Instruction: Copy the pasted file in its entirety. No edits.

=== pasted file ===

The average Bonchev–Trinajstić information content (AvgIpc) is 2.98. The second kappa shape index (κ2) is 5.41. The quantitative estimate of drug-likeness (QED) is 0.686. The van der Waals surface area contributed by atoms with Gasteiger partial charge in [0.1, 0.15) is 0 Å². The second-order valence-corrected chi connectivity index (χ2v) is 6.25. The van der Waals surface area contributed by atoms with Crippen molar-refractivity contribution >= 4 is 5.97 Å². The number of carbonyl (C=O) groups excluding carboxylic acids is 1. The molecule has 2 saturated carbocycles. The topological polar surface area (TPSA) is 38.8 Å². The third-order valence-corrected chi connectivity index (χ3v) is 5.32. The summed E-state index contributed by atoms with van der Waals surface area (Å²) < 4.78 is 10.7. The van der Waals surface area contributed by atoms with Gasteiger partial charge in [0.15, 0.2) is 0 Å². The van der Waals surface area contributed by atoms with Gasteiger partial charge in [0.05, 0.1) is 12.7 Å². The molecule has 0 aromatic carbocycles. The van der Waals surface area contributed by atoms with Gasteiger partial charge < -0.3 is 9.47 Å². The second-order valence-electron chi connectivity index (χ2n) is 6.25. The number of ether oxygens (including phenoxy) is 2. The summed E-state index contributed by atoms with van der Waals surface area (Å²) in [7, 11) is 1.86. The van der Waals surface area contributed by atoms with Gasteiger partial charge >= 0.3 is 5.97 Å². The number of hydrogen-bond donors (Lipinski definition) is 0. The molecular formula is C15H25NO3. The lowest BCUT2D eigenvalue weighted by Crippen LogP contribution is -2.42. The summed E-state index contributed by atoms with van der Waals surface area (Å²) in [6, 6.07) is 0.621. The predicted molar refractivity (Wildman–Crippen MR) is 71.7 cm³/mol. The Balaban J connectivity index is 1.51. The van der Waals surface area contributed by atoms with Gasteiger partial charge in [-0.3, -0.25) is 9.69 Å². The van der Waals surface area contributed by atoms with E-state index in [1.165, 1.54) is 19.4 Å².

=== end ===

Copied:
The average Bonchev–Trinajstić information content (AvgIpc) is 2.98. The second kappa shape index (κ2) is 5.41. The quantitative estimate of drug-likeness (QED) is 0.686. The van der Waals surface area contributed by atoms with Gasteiger partial charge in [0.1, 0.15) is 0 Å². The second-order valence-corrected chi connectivity index (χ2v) is 6.25. The van der Waals surface area contributed by atoms with Crippen molar-refractivity contribution >= 4 is 5.97 Å². The number of carbonyl (C=O) groups excluding carboxylic acids is 1. The molecule has 2 saturated carbocycles. The topological polar surface area (TPSA) is 38.8 Å². The third-order valence-corrected chi connectivity index (χ3v) is 5.32. The summed E-state index contributed by atoms with van der Waals surface area (Å²) < 4.78 is 10.7. The van der Waals surface area contributed by atoms with Gasteiger partial charge in [0.15, 0.2) is 0 Å². The van der Waals surface area contributed by atoms with Gasteiger partial charge in [0.05, 0.1) is 12.7 Å². The molecule has 0 aromatic carbocycles. The van der Waals surface area contributed by atoms with Gasteiger partial charge < -0.3 is 9.47 Å². The second-order valence-electron chi connectivity index (χ2n) is 6.25. The number of ether oxygens (including phenoxy) is 2. The summed E-state index contributed by atoms with van der Waals surface area (Å²) in [7, 11) is 1.86. The van der Waals surface area contributed by atoms with Gasteiger partial charge >= 0.3 is 5.97 Å². The number of hydrogen-bond donors (Lipinski definition) is 0. The molecular formula is C15H25NO3. The lowest BCUT2D eigenvalue weighted by Crippen LogP contribution is -2.42. The summed E-state index contributed by atoms with van der Waals surface area (Å²) in [6, 6.07) is 0.621. The predicted molar refractivity (Wildman–Crippen MR) is 71.7 cm³/mol. The Balaban J connectivity index is 1.51. The van der Waals surface area contributed by atoms with Gasteiger partial charge in [-0.3, -0.25) is 9.69 Å². The van der Waals surface area contributed by atoms with E-state index in [1.165, 1.54) is 19.4 Å².